How the bindi, dot on forehead of Indian women, became a fashion accessory for K-pop idols and other stars, and the young women reclaiming it as retro chic
- The practice of wearing a bindi is described in ancient Hindu texts, and can be used to determine a woman’s region, religion, community and marital status
- For many Indian women today, the bindi is an occasional fashion accessory, but young urban women have made wearing it cool again
The bindi is worn by everyone from Indian village women to Bollywood stars and international celebrities. It is both a fashion statement and a religious, cultural, and political symbol.
Placed in the middle of the forehead, it can be anything from a demure red dot to a jewelled ornament, and conveys a wealth of information about its wearer.
The word bindi comes from the Sanskrit word bindu or drop, and it denotes a woman’s mystic third eye. According to yoga experts, this mid-forehead point is the ajna chakra, the sixth and most powerful chakra in the body. Pressing on this point is said to conserve energy and increase concentration.
In the past, the materials used to make bindis included sandalwood ash, sandalwood paste, and turmeric-based kumkum (a type of powder). Observers could determine a Hindu woman’s region, religion, community and marital status from her forehead alone. Widows, in the past, could not wear bindis.
Multi-coloured liquid kumkum for bindis emerged in the 1970s. In the late ’80s, Shilpa, a brand owned by Gujarat-based Paramount Cosmetics, made the first sticker bindis – and women across India fell in love with their easy application.
The sticker bindi began a revolution of beautifully decorated bindis, manufactured by talented artisans using inexpensive machinery.
The single red dot had been replaced by a multitude of glamorous colours and shapes.
Richa Kapoor, a Chennai-based fashion designer, sports a bindi when she wears a sari or traditional clothing. “I use it in my fashion shows to add an ethnic statement look to my models too,” she says.
Bollywood actresses such as Rekha, Vidya Balan, Bipasha Basu and Anushka Sharma have been spotted with oversized bindis. Sharanya Manivannan, 35, a Chennai-based writer who always sports a large bindi, says it can be a political statement.
“I was forced to wear a pottu [bindi] as a child, and growing up in Malaysia and attending international schools there meant that it became a subject of ridicule,” she says. “I remember a white classmate nicknaming me ‘headgear’ when I was around 12 because of it.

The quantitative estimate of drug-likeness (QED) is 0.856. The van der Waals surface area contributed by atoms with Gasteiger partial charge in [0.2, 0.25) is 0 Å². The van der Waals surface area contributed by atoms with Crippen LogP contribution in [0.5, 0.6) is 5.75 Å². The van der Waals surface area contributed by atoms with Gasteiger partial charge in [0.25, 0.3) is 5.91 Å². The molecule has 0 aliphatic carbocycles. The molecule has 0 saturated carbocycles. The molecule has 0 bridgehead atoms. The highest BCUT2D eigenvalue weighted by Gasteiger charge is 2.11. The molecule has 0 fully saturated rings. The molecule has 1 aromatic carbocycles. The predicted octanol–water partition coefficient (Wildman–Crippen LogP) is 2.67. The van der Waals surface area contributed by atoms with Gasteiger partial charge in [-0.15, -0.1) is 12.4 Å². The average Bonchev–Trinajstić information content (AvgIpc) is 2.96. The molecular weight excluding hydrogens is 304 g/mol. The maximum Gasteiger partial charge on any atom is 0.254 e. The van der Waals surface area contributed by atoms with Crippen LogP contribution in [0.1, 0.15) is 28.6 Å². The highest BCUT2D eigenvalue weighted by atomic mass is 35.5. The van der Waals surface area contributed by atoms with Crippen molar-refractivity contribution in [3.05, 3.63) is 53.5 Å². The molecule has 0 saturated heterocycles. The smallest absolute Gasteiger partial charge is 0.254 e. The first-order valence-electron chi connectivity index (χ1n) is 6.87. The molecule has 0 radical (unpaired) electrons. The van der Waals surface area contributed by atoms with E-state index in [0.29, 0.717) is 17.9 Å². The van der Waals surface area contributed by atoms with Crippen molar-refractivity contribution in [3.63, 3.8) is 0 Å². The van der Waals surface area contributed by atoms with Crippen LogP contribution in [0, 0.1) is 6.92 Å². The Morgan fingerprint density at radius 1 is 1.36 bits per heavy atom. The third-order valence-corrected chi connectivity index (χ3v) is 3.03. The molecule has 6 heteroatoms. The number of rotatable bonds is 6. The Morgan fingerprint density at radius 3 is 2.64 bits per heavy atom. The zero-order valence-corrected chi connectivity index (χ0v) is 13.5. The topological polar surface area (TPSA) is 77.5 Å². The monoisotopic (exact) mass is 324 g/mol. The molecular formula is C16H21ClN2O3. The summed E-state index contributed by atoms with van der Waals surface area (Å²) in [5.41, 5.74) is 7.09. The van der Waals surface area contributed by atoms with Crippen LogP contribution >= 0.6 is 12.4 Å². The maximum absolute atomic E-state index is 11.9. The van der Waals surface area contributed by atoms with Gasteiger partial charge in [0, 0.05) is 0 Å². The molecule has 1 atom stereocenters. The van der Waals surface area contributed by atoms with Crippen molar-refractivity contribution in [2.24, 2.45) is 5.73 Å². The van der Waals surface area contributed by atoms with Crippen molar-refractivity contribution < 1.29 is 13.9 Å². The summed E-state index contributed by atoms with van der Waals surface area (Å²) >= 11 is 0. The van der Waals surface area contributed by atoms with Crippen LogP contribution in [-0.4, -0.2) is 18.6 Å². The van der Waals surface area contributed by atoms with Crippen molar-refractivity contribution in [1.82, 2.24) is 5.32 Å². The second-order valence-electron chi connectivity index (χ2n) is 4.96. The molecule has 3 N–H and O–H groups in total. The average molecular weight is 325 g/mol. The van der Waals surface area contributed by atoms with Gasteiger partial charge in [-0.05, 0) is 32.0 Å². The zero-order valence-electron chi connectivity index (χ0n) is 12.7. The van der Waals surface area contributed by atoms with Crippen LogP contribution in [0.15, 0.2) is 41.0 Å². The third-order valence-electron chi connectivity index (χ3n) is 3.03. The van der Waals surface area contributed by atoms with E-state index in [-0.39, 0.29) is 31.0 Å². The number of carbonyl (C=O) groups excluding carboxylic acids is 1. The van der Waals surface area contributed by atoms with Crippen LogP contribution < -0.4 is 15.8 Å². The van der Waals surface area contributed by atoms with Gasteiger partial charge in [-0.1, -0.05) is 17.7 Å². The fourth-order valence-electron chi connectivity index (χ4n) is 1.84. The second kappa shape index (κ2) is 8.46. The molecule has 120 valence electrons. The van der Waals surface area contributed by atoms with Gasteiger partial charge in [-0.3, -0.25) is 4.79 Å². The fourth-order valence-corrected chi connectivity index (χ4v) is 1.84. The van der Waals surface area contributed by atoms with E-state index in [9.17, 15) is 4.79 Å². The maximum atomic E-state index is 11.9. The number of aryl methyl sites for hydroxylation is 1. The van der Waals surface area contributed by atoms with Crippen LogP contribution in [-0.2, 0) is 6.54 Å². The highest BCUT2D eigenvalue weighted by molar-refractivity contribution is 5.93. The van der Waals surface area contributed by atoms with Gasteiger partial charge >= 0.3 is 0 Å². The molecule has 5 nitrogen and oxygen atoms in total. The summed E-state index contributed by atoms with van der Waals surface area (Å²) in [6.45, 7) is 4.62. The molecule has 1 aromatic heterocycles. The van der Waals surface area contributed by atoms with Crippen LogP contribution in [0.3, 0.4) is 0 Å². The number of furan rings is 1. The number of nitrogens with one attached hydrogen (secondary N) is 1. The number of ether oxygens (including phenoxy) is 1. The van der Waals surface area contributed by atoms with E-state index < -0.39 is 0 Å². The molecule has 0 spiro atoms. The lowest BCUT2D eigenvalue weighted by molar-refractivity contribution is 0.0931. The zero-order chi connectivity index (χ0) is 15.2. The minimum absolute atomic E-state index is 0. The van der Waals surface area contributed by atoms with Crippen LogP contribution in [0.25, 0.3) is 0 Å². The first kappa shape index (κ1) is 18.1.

“For me, the bindi is a political statement, too. In racially charged Malaysia, I began using it as a statement of cultural identity, wearing it on stage, even with leopard print boots or strappy blouses,” Mannivannan adds.
“I also had another association with it as a political object: I am Sri Lankan Tamil, and I had heard about how my grandmother’s sisters had wiped off their [vermilion] bindis as they fled during the [anti-Tamil] riots of 1983 to hide their Tamilness.
“The image that formed in my head, of what a poignant and loaded thing a bindi is, became quite powerful.”
The bindi has, over time, been appropriated by other cultures. At the 2013 MTV Awards, US pop star Selena Gomez flaunted a bindi and was criticised for it. Other international celebrities like Katy Perry, Lady Gaga and Madonna have faced a backlash for their use of the bindi.
South Korean singer Jennie Kim from K-pop band Blackpink ruffled feathers when she wore a bindi paired with a top from Marine Serre in 2018.
“No culture is a costume, and no cultural marker should be used without reflection,” Manivannan says. “When contemplating any accessory that has distinct cultural connotations, it’s important that the wearer ask themselves: ‘What does this express for me beyond being cute or eye-catching, and am I diminishing someone else in any way by wearing it?’”
Hindu leader Rajan Zed was also concerned about Gomez’s bindi. “It is a religious and spiritual symbol, and is not meant to be thrown around loosely for seductive effects or as a fashion accessory aiming at mercantile greed,” he said at the time.
Ordinary sticker bindis cost between 2 rupees and 15 rupees (US$0.03 to US$0.20) for a pack, while replica pearl, diamond-studded or enamel-encrusted bindis are anywhere between 50 rupees and 75 rupees for a pack. Bindis made with semi-precious stones or that are gold-plated are priced between 500 rupees and 2,000 rupees.
Brand strategist and author Ambi Parameswaran says that through the ’70s, married Indian women were portrayed in the media as wearing a mangalsutra (a type of necklace), sari and a bindi. That has changed.
Researching the representation of women in advertisements for his 2014 book, For God’s Sake: An Adman on the Business of Religion, Parameswaran examined commercials from 1987, 1997 and 2007. Almost 75 per cent of Indian women in the 1997 ads wore a bindi, and fewer than 30 per cent did in 2007.
“Nowadays, many educated working women don’t wear the bindi unless it’s a wedding or a special occasion,” Parameswaran says. “We also see less of the bindi because urban women are not wearing traditional clothes on a regular basis.”
For many young Indian women today, the bindi is more of a fashion accessory than a symbol of marital status or religion. “I don’t wear them for their traditional or religious connotations like my mother,” says Shruti Krishnan, an engineer in Bangalore. “I wear them because I like them as an accessory when I wear Indian clothes.”
Rathina Sankari, a Pune-based writer, finds them an essential part of certain outfits. “The Indian look is complete only with a bindi,” she says. “It is an essential aspect of shringaar [decoration/adornment] for Indian women.
“As a child, elders in the family would insist I wore it with all kinds of attire. But today, I wear it only with traditional Indian wear or Indo-Western outfits.”